It always astounds me when my fellow critics dump on something that’s relatively harmless. Evan Almighty is an example of this and while I concede that it’s not a perfect film, I hardly think it deserves to be reviled like it has. There have certainly been worse movies and there have definitely been worse comedies. If there’s something to dislike about Evan Almighty it’s that it’s painfully, painfully average, not to mention unoriginal. Now that’s hardly the worst crime in the world.
This film, a sort of indirect sequel to Bruce Almighty, focuses on Evan Baxter played by Steve Carell, who’s now a freshman congressman for Buffalo. Evan is wooed by the leader of the House (John Goodman) so that he might support a bill that allows for limited development in America’s National parks. But Evan has asked God for the power to change the world, and God (as played by Morgan Freeman) answers. God asks Evan to build an ark because just like in the story of Noah in Genesis, a flood is coming. Evan doesn’t believe at first, but when the animals start coming two by two, Evan can’t deny his fate.
For the most expensive comedy ever made it really doesn’t feel like you get much for the value. You can tell the film is trying to be epic in scale but for whatever the reason the filmmakers can’t get it there despite the plethora animals both real life and imagined through CGI. The movie also feels rushed as presumably it takes Evan and his family months to build the ark, but in movie time it takes about 35 minutes when set to tunes by John Mayer and CCR.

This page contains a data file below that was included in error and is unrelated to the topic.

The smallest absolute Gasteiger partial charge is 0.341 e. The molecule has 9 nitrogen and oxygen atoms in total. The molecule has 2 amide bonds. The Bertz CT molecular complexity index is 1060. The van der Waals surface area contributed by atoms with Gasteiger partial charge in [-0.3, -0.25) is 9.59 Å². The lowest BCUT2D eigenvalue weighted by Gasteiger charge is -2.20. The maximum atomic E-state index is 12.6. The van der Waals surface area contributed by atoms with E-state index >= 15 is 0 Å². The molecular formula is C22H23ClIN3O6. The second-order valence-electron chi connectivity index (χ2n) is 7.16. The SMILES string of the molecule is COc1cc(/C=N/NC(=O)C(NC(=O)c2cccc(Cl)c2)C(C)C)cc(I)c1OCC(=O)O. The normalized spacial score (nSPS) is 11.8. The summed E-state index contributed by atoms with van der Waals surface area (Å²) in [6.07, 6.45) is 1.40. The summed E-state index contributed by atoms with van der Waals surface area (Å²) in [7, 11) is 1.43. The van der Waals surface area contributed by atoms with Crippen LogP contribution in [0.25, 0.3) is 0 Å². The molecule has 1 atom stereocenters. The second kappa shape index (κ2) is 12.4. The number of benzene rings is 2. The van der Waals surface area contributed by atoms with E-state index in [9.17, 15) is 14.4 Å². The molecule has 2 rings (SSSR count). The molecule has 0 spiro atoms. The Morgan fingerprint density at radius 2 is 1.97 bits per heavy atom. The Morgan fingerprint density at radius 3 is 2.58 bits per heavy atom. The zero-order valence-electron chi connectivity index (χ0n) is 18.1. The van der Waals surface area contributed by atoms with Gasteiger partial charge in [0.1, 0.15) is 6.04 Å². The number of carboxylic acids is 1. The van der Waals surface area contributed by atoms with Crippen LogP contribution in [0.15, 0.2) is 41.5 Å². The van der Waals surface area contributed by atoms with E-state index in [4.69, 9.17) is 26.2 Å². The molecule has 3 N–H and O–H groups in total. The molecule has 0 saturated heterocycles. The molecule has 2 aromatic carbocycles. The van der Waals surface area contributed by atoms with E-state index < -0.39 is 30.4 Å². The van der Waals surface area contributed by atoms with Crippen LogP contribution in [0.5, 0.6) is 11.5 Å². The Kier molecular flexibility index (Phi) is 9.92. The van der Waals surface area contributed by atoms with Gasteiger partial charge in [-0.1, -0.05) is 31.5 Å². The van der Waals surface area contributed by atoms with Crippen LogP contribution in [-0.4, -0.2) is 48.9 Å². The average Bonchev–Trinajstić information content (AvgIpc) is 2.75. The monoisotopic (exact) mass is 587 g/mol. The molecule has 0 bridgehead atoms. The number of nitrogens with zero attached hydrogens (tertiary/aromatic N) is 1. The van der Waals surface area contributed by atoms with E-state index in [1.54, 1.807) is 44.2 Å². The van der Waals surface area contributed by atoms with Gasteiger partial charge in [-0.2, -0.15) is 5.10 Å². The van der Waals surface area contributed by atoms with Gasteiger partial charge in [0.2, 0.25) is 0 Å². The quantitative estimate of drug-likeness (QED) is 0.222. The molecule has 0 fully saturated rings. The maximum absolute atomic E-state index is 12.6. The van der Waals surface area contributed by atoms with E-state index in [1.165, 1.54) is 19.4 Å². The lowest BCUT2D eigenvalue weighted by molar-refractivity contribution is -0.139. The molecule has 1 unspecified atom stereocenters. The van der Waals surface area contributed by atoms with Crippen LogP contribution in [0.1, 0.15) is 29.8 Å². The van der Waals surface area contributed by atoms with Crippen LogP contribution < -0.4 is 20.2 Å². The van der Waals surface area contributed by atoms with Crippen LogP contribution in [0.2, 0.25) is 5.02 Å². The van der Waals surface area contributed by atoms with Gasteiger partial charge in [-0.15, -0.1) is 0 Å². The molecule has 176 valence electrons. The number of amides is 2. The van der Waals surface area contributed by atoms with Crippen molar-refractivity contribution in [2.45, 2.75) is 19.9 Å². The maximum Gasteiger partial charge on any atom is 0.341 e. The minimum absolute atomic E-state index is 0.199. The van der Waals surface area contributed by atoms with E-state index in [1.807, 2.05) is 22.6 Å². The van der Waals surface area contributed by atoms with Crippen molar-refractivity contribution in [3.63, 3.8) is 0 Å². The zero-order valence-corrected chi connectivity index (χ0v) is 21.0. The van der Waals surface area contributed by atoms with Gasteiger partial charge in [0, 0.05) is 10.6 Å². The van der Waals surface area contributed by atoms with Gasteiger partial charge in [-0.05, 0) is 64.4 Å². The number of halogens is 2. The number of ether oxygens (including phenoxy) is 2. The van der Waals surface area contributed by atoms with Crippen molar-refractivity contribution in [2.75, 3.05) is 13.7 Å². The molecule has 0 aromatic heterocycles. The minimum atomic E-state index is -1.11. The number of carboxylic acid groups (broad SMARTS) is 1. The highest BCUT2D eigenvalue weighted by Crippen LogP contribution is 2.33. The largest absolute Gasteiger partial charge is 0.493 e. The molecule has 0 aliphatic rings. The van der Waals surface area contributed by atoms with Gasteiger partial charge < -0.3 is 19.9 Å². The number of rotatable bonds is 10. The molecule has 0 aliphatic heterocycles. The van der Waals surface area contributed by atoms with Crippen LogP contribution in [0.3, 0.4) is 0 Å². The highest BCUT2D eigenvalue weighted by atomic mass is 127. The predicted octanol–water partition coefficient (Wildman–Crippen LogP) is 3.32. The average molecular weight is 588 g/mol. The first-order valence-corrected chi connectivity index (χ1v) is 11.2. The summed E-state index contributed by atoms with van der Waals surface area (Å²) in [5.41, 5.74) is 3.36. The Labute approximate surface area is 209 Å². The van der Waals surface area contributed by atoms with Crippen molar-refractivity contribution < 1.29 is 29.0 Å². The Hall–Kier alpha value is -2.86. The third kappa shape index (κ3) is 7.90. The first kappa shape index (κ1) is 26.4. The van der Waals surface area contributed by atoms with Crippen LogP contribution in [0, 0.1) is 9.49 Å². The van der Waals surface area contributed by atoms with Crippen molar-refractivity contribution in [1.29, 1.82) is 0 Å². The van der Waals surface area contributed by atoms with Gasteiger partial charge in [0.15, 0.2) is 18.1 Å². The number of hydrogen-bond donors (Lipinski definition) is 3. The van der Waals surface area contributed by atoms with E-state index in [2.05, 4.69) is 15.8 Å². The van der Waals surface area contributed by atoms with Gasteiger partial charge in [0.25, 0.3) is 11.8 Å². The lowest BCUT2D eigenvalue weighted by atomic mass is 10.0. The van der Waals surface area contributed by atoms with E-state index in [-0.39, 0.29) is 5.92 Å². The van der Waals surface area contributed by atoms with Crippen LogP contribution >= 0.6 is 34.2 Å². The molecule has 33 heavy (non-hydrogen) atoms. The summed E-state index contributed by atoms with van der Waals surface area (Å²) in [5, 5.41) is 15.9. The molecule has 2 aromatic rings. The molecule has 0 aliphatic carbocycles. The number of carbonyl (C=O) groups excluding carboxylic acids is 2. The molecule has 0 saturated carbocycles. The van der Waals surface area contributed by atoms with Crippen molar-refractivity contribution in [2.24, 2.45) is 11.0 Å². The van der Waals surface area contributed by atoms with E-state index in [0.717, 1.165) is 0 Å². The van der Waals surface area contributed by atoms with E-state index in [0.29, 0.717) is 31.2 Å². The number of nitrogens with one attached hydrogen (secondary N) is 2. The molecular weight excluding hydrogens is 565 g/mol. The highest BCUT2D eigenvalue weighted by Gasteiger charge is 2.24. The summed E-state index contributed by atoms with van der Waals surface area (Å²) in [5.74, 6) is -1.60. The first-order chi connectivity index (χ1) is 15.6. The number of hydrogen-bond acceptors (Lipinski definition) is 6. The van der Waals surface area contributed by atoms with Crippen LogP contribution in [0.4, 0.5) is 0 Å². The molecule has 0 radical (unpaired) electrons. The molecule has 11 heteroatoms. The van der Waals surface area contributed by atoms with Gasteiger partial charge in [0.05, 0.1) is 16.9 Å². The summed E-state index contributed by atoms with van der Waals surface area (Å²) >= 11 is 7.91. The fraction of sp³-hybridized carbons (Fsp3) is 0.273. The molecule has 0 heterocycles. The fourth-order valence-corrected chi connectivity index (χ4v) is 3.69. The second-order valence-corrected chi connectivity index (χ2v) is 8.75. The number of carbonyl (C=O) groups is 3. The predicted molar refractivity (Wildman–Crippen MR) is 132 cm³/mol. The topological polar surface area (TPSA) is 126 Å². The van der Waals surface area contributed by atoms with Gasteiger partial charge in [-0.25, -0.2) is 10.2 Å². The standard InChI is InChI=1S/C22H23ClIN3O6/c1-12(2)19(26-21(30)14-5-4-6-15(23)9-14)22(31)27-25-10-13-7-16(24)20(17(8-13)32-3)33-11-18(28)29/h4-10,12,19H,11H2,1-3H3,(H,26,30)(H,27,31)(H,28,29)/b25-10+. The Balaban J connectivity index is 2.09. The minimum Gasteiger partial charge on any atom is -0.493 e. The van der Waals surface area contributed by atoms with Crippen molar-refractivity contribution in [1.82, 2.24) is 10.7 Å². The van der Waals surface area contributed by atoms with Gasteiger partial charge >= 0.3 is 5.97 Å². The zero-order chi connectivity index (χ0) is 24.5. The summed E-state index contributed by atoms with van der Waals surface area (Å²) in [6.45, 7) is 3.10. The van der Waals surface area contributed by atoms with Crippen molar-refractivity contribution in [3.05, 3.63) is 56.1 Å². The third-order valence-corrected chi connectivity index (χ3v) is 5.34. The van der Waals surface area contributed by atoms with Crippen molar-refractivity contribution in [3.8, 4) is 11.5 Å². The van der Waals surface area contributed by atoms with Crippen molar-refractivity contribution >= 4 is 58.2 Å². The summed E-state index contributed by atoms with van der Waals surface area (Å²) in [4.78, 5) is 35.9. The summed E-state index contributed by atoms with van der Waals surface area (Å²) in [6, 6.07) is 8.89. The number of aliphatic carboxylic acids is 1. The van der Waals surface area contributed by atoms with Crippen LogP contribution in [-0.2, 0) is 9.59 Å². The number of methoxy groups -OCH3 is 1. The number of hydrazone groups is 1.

Carell does a Herculean job of keeping the comedy together, but he doesn’t quite make it happen. Also, the movie changes his character from Jim Carrey’s arrogant, jerkish rival in Bruce to a well-intention, and occasionally self-centred buffoon, who goes through an epiphany when made into the New York Noah. It’s almost as if Evan has flourishes of Touched by an Angel as God offers sage wisdom and touching heartfelt lessons about the qualities of family and balance. There were definitely some struggles in maintaining a distinct tone.
Freeman, meanwhile, can do God in his sleep but at least it seems like he’s having fun. And Goodman can play a Republican jerk in his sleep for that matter, and here I think he does. There’s some descent back-up provided by John Michael Higgins, Wanda Sykes and Jonah Hill, but they don’t have really well developed characters and Sykes always seems like she’s off to the side of the movie offering a commentary track rather then being a participant in the story. Granted her lines are often delivered hilariously, but it’s more like she’s breaking the fourth wall and talking to the audience rather than her co-stars.
Maybe I’m just used to the perfection that is Steve Carell on the Office, or the Steve Carell that’s been in anything else. Maybe it’s because the film is all over the place, part screwball comedy and part genuine family comedy with a chocolate heart. Any way you slice it Evan Almighty just can’t compare to anything from the Carell catalogue despite the quasi-Daily Show reunion on screen. (Jon Stewart and Ed Helms also pop up in different spots.)